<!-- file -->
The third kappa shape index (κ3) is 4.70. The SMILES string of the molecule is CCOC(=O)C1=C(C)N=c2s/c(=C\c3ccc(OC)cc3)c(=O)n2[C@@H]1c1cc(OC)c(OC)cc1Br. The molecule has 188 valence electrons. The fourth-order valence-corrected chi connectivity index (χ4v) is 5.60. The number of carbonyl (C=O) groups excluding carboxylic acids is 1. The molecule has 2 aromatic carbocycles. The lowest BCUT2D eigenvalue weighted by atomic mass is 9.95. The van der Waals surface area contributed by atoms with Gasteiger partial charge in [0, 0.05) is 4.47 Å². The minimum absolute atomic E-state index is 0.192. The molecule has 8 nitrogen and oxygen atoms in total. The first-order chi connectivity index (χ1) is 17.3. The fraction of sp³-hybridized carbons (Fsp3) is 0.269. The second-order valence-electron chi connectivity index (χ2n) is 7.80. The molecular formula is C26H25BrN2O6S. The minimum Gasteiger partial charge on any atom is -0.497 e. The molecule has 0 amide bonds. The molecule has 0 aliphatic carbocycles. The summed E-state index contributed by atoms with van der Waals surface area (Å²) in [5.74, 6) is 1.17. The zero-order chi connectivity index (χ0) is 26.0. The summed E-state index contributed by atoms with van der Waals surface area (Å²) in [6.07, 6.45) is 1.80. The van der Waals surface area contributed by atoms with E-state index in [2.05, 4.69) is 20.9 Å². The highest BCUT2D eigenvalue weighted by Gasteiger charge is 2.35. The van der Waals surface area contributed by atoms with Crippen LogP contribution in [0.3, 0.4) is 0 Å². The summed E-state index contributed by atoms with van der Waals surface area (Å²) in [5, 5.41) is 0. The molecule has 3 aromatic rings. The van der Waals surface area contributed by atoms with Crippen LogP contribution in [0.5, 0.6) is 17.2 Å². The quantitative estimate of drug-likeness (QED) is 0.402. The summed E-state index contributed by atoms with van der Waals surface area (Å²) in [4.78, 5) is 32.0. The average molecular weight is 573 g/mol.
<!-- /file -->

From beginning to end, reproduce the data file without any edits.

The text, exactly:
The third kappa shape index (κ3) is 4.70. The SMILES string of the molecule is CCOC(=O)C1=C(C)N=c2s/c(=C\c3ccc(OC)cc3)c(=O)n2[C@@H]1c1cc(OC)c(OC)cc1Br. The molecule has 188 valence electrons. The fourth-order valence-corrected chi connectivity index (χ4v) is 5.60. The number of carbonyl (C=O) groups excluding carboxylic acids is 1. The molecule has 2 aromatic carbocycles. The lowest BCUT2D eigenvalue weighted by atomic mass is 9.95. The van der Waals surface area contributed by atoms with Gasteiger partial charge in [0, 0.05) is 4.47 Å². The minimum absolute atomic E-state index is 0.192. The molecule has 8 nitrogen and oxygen atoms in total. The first-order chi connectivity index (χ1) is 17.3. The fraction of sp³-hybridized carbons (Fsp3) is 0.269. The second-order valence-electron chi connectivity index (χ2n) is 7.80. The molecular formula is C26H25BrN2O6S. The minimum Gasteiger partial charge on any atom is -0.497 e. The molecule has 0 amide bonds. The molecule has 0 aliphatic carbocycles. The summed E-state index contributed by atoms with van der Waals surface area (Å²) in [5.74, 6) is 1.17. The zero-order chi connectivity index (χ0) is 26.0. The summed E-state index contributed by atoms with van der Waals surface area (Å²) in [6.07, 6.45) is 1.80. The van der Waals surface area contributed by atoms with E-state index in [2.05, 4.69) is 20.9 Å². The highest BCUT2D eigenvalue weighted by Gasteiger charge is 2.35. The van der Waals surface area contributed by atoms with Crippen LogP contribution in [0.3, 0.4) is 0 Å². The summed E-state index contributed by atoms with van der Waals surface area (Å²) in [5, 5.41) is 0. The molecule has 3 aromatic rings. The van der Waals surface area contributed by atoms with Crippen LogP contribution in [0.5, 0.6) is 17.2 Å². The quantitative estimate of drug-likeness (QED) is 0.402. The summed E-state index contributed by atoms with van der Waals surface area (Å²) in [4.78, 5) is 32.0. The average molecular weight is 573 g/mol.